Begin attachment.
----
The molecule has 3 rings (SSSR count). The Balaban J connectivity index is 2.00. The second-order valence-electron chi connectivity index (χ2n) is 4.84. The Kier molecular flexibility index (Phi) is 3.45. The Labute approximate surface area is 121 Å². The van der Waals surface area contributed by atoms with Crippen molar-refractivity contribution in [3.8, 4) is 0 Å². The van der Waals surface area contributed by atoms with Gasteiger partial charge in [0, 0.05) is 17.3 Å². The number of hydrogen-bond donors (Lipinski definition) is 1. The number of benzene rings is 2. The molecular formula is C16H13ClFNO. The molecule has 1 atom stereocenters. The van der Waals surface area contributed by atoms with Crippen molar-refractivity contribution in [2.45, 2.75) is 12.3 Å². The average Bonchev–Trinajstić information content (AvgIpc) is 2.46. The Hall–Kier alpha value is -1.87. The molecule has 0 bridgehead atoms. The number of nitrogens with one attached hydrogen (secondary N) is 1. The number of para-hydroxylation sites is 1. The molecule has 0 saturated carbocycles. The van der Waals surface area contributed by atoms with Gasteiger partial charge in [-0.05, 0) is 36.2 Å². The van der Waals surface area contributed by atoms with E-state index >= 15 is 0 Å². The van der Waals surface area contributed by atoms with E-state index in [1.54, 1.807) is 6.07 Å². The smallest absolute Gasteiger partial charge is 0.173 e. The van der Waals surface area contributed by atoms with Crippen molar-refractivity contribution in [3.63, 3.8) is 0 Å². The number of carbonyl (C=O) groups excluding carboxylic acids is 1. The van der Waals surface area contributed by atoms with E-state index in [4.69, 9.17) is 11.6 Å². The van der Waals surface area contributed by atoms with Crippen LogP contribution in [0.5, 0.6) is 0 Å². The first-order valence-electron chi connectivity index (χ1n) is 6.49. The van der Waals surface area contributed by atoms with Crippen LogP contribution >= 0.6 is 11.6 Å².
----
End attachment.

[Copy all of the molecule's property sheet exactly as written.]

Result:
The molecule has 3 rings (SSSR count). The Balaban J connectivity index is 2.00. The second-order valence-electron chi connectivity index (χ2n) is 4.84. The Kier molecular flexibility index (Phi) is 3.45. The Labute approximate surface area is 121 Å². The van der Waals surface area contributed by atoms with Crippen molar-refractivity contribution in [3.8, 4) is 0 Å². The van der Waals surface area contributed by atoms with Gasteiger partial charge in [0, 0.05) is 17.3 Å². The number of hydrogen-bond donors (Lipinski definition) is 1. The number of benzene rings is 2. The molecular formula is C16H13ClFNO. The molecule has 1 atom stereocenters. The van der Waals surface area contributed by atoms with Crippen molar-refractivity contribution in [2.45, 2.75) is 12.3 Å². The average Bonchev–Trinajstić information content (AvgIpc) is 2.46. The Hall–Kier alpha value is -1.87. The molecule has 0 bridgehead atoms. The number of nitrogens with one attached hydrogen (secondary N) is 1. The number of para-hydroxylation sites is 1. The molecule has 0 saturated carbocycles. The van der Waals surface area contributed by atoms with Gasteiger partial charge in [-0.05, 0) is 36.2 Å². The van der Waals surface area contributed by atoms with E-state index >= 15 is 0 Å². The van der Waals surface area contributed by atoms with E-state index in [1.54, 1.807) is 6.07 Å². The smallest absolute Gasteiger partial charge is 0.173 e. The van der Waals surface area contributed by atoms with Crippen molar-refractivity contribution in [3.63, 3.8) is 0 Å². The number of carbonyl (C=O) groups excluding carboxylic acids is 1. The van der Waals surface area contributed by atoms with E-state index in [4.69, 9.17) is 11.6 Å². The van der Waals surface area contributed by atoms with Crippen LogP contribution in [0.5, 0.6) is 0 Å². The first-order valence-electron chi connectivity index (χ1n) is 6.49. The van der Waals surface area contributed by atoms with Crippen LogP contribution >= 0.6 is 11.6 Å².